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EsperantoEdit

AdjectiveEdit

amita (accusative singular amitan, plural amitaj, accusative plural amitajn)

  1. singular past passive participle of ami

LatinEdit

EtymologyEdit

Diminutive of Proto-Indo-European *amma-, *ama- (mother), a lost baby-word of the papa-type; compare amō (I love), Old High German amma (wet nurse).

PronunciationEdit

NounEdit

amita f (genitive amitae); first declension

  1. paternal aunt; father's sister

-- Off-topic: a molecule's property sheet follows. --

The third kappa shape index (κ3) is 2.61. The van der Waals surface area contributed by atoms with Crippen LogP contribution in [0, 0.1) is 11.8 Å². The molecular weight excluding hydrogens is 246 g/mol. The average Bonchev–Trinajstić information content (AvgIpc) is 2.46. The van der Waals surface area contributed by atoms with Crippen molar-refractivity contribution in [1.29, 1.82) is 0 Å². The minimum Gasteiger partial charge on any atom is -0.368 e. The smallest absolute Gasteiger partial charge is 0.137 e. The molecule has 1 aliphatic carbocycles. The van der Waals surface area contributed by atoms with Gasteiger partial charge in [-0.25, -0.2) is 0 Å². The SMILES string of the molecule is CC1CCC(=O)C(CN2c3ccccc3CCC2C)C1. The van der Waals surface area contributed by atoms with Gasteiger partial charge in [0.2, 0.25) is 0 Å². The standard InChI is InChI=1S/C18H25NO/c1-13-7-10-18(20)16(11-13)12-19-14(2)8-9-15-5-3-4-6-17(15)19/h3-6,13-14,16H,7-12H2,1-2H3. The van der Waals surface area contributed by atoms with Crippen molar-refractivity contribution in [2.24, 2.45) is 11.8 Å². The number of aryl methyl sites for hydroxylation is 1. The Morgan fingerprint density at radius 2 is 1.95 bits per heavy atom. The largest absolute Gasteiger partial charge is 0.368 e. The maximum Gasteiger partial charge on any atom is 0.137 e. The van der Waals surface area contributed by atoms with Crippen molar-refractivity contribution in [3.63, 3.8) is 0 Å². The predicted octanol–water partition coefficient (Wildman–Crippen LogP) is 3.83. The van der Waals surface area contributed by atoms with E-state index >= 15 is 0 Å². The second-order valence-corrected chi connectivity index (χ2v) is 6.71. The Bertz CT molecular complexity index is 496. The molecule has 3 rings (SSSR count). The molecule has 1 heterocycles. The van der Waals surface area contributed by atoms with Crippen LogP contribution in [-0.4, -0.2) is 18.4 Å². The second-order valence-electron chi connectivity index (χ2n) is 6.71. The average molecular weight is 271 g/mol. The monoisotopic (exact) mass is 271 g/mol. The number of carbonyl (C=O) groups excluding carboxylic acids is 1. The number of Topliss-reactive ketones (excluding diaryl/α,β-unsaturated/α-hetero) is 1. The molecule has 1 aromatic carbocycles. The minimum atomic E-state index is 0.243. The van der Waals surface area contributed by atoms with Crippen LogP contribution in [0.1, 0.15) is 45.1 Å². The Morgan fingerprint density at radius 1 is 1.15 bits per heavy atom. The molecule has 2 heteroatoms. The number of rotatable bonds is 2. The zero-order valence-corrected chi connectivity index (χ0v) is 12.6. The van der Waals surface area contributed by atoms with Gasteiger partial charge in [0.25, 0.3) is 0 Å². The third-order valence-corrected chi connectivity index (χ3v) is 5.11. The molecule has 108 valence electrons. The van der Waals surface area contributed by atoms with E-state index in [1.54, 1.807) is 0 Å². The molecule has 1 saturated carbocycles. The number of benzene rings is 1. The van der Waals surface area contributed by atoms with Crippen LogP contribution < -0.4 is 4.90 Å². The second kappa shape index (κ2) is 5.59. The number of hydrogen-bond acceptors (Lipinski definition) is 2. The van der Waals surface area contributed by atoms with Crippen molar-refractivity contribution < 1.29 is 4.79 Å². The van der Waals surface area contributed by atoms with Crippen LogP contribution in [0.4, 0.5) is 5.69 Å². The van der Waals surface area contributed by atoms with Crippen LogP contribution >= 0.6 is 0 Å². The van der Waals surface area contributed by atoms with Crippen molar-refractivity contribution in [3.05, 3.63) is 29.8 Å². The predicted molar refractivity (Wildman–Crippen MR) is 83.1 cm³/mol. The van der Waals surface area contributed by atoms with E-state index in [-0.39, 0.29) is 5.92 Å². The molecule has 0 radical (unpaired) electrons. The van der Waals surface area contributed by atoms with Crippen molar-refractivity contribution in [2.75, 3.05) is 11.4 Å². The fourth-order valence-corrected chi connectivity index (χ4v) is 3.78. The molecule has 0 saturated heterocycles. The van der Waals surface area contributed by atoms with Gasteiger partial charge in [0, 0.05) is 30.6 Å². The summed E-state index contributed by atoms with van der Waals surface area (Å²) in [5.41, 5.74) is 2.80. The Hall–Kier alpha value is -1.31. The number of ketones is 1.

InflectionEdit

First declension.

Case Singular Plural
nominative amita amitae
genitive amitae amitārum
dative amitae amitīs
accusative amitam amitās
ablative amitā amitīs
vocative amita amitae

Derived termsEdit

DescendantsEdit

See alsoEdit

ReferencesEdit

  • amita in Charlton T. Lewis and Charles Short (1879) A Latin Dictionary, Oxford: Clarendon Press
  • amita in Charlton T. Lewis (1891) An Elementary Latin Dictionary, New York: Harper & Brothers
  • du Cange, Charles (1883), “amita”, in G. A. Louis Henschel, Pierre Carpentier, Léopold Favre, editors, Glossarium Mediæ et Infimæ Latinitatis (in Latin), Niort: L. Favre
  • amita” in Félix Gaffiot’s Dictionnaire Illustré Latin-Français, Hachette (1934)